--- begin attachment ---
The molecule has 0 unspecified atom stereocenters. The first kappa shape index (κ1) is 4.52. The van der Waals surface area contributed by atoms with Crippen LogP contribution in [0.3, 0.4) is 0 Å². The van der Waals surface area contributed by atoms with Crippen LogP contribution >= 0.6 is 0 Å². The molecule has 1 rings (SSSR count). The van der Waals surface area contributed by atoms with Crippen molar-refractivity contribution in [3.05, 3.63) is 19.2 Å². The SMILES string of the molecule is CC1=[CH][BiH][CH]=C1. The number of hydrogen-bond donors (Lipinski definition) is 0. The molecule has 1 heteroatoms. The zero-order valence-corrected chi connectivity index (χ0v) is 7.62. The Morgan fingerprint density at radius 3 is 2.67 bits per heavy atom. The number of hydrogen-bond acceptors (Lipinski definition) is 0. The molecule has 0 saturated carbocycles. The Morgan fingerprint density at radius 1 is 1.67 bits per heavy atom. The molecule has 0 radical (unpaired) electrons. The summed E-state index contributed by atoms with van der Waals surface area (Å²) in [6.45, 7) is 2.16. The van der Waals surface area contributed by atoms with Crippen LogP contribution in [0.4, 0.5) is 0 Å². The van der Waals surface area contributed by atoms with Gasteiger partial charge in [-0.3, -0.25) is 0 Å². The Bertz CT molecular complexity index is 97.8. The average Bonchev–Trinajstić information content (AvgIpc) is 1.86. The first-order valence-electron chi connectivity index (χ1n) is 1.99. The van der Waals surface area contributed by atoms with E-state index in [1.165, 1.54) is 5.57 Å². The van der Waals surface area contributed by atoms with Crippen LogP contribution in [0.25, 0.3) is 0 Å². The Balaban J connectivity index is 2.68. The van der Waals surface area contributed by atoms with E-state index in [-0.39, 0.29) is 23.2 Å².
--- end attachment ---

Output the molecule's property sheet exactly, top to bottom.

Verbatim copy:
The molecule has 0 unspecified atom stereocenters. The first kappa shape index (κ1) is 4.52. The van der Waals surface area contributed by atoms with Crippen LogP contribution in [0.3, 0.4) is 0 Å². The van der Waals surface area contributed by atoms with Crippen LogP contribution >= 0.6 is 0 Å². The molecule has 1 rings (SSSR count). The van der Waals surface area contributed by atoms with Crippen molar-refractivity contribution in [3.05, 3.63) is 19.2 Å². The SMILES string of the molecule is CC1=[CH][BiH][CH]=C1. The number of hydrogen-bond donors (Lipinski definition) is 0. The molecule has 1 heteroatoms. The zero-order valence-corrected chi connectivity index (χ0v) is 7.62. The Morgan fingerprint density at radius 3 is 2.67 bits per heavy atom. The number of hydrogen-bond acceptors (Lipinski definition) is 0. The molecule has 0 saturated carbocycles. The Morgan fingerprint density at radius 1 is 1.67 bits per heavy atom. The molecule has 0 radical (unpaired) electrons. The summed E-state index contributed by atoms with van der Waals surface area (Å²) in [6.45, 7) is 2.16. The van der Waals surface area contributed by atoms with Crippen LogP contribution in [0.4, 0.5) is 0 Å². The van der Waals surface area contributed by atoms with Gasteiger partial charge in [-0.3, -0.25) is 0 Å². The Bertz CT molecular complexity index is 97.8. The average Bonchev–Trinajstić information content (AvgIpc) is 1.86. The first-order valence-electron chi connectivity index (χ1n) is 1.99. The van der Waals surface area contributed by atoms with E-state index in [1.165, 1.54) is 5.57 Å². The van der Waals surface area contributed by atoms with Crippen LogP contribution in [0.25, 0.3) is 0 Å². The Balaban J connectivity index is 2.68. The van der Waals surface area contributed by atoms with E-state index in [-0.39, 0.29) is 23.2 Å².